• Many placements and projects are too short to produce significant outcomes or the reflection required in student learning. Consequently the cost to both the organization and the student exceeds the benefits.
  • Campuses often view CEL as separate from or superior to student volunteerism, while most non-profit organizations see CEL as one aspect of the volunteer involvement continuum in their organizations and the community. Campus and community partners often live in different cultures, with varied priorities and goals. The most effective partnerships cited in the research took time to develop.

At the same time research participants were concerned that policy makers and funders recognize the value of CEL and that the costs of student involvement are often found in areas such as program operations, including HR and volunteer management, as well as general administration. To adequately sustain and expand the benefits of CEL, all partners need to consider where the real costs and benefits of student involvement lie and support them realistically. Many research participants also expressed concern for public policy decisions that mandate community service by students of all ages, without thought to the costs and impact on individual community organizations.

 

The value of a strategic view of CEL

Participants noted that their agencies saw increased value from student involvement when they as community-based partners took a more strategic approach to CEL. This strategic approach included:

  • Intentionally investing in HR and other planning and infrastructure to capture the benefits of student and campus partnerships
  • Building long-term relationships with a limited number of programs and campuses, while remaining flexible to emerging opportunities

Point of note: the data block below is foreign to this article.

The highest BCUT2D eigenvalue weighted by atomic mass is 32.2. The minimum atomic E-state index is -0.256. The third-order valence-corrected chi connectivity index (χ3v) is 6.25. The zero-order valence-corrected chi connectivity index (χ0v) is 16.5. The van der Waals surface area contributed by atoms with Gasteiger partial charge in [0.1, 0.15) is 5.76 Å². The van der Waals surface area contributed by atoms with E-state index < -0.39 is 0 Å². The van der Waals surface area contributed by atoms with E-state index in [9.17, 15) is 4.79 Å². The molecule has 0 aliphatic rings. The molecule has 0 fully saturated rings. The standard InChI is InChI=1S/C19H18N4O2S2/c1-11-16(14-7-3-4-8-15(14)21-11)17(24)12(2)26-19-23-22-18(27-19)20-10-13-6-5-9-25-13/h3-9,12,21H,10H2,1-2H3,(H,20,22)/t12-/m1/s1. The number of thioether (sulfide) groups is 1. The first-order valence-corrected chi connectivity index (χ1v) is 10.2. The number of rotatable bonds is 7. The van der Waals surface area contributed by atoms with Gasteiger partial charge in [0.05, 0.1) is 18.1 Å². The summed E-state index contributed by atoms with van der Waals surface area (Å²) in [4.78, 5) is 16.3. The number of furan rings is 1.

• Developing detailed web pages on their agency website that allowed both students and faculty to pre-screen and learn more about their organization
  • Collaborating with other community organizations and multiple campus programs to focus on more complex community issues that might be transformed through longer term student involvement over years not weeks
  • Consider the benefits of student and campus initiatives on their mission and long term goals, as well as negotiating realistic immediate benefits

 

Recommendations for post-secondary institutions

Study participants representing community-based organizations also suggested that colleges and universities consider a number of ways to improve the CEL experience by:

  • Developing and supporting a centralized CEL staff/student resource centre while maintaining decentralized control over placements. Campuses that support students, faculty and community partners with effective infrastructure and policies continue to develop and sustain valuable experiences.
  • Developing and supporting effective campus or collaborative online communication tools to connect community partners with many areas of campus activity, especially those faculties and programs that encourage CEL.
  • Mandating community consultation on CEL when new campus programs are being approved or when established programs are evaluated.
  • Adequately supporting and recognizing faculty and staff who facilitate experiential community-based learning.
  • Developing opportunities for staff and leadership volunteers in non-profit organizations to be co-educators regarding their subject matter expertise and non-profit sector issues

 

Final thoughts

So is CEL too much of a good thing? It all depends. While the benefits of CEL have been widely studied through the lenses of students and their campuses, less attention has been paid to its impact on the capacity of non-profit community partners. These collaborations must be mutually beneficial to both community organizations and campuses to be sustained and developed. While some community-based organizations can effectively integrate students, unplanned or unrealistic CEL results in diminished capacity in non-profit groups, which in turn has an adverse effect on an organization’s ability to deliver programs and services. What may be perceived as a gift of student time, skills and energy by campuses, in fact may be a liability to some groups. As demand for community-engaged learning placements grows, and the ability of community partners to integrate students is challenged, disproportionate costs and benefits for non-profit partners threaten the long term survival of these kinds of partnerships. Without greater thought to current challenges, the benefits of CEL to all partners may be lost.